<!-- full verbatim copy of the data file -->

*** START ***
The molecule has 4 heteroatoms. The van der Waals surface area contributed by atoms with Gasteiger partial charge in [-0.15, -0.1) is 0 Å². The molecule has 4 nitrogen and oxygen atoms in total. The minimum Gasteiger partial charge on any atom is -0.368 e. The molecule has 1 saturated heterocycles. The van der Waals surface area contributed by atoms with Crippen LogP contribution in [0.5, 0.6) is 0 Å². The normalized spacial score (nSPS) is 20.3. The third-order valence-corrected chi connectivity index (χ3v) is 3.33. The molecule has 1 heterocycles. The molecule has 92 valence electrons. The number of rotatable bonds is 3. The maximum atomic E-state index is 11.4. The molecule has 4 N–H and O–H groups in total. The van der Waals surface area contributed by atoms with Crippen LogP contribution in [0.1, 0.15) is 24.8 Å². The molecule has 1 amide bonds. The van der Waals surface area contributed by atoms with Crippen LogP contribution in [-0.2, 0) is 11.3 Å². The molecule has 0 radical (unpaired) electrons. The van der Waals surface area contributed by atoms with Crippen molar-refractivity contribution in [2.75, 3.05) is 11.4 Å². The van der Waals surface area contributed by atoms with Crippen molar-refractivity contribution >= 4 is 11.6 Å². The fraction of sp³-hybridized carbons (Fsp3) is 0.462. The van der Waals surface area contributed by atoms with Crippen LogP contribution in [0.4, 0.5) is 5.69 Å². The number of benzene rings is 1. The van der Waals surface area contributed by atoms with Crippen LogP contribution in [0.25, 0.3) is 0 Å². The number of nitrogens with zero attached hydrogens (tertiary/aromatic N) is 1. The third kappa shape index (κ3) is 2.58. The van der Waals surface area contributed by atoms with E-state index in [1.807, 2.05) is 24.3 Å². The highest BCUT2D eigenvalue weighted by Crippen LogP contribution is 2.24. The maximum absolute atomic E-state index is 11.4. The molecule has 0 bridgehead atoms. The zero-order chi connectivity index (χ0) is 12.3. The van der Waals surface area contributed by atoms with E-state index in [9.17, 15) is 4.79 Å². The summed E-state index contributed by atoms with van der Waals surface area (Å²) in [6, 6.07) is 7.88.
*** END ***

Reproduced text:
The molecule has 4 heteroatoms. The van der Waals surface area contributed by atoms with Gasteiger partial charge in [-0.15, -0.1) is 0 Å². The molecule has 4 nitrogen and oxygen atoms in total. The minimum Gasteiger partial charge on any atom is -0.368 e. The molecule has 1 saturated heterocycles. The van der Waals surface area contributed by atoms with Crippen LogP contribution in [0.5, 0.6) is 0 Å². The normalized spacial score (nSPS) is 20.3. The third-order valence-corrected chi connectivity index (χ3v) is 3.33. The molecule has 1 heterocycles. The molecule has 92 valence electrons. The number of rotatable bonds is 3. The maximum atomic E-state index is 11.4. The molecule has 4 N–H and O–H groups in total. The van der Waals surface area contributed by atoms with Crippen LogP contribution in [0.1, 0.15) is 24.8 Å². The molecule has 1 amide bonds. The van der Waals surface area contributed by atoms with Crippen LogP contribution in [-0.2, 0) is 11.3 Å². The molecule has 0 radical (unpaired) electrons. The van der Waals surface area contributed by atoms with Crippen molar-refractivity contribution in [2.75, 3.05) is 11.4 Å². The van der Waals surface area contributed by atoms with Crippen molar-refractivity contribution >= 4 is 11.6 Å². The fraction of sp³-hybridized carbons (Fsp3) is 0.462. The van der Waals surface area contributed by atoms with Crippen LogP contribution in [0.4, 0.5) is 5.69 Å². The number of benzene rings is 1. The van der Waals surface area contributed by atoms with Crippen LogP contribution in [0.25, 0.3) is 0 Å². The number of nitrogens with zero attached hydrogens (tertiary/aromatic N) is 1. The third kappa shape index (κ3) is 2.58. The van der Waals surface area contributed by atoms with E-state index in [1.807, 2.05) is 24.3 Å². The highest BCUT2D eigenvalue weighted by Crippen LogP contribution is 2.24. The maximum absolute atomic E-state index is 11.4. The molecule has 0 bridgehead atoms. The zero-order chi connectivity index (χ0) is 12.3. The van der Waals surface area contributed by atoms with E-state index in [9.17, 15) is 4.79 Å². The summed E-state index contributed by atoms with van der Waals surface area (Å²) in [6, 6.07) is 7.88.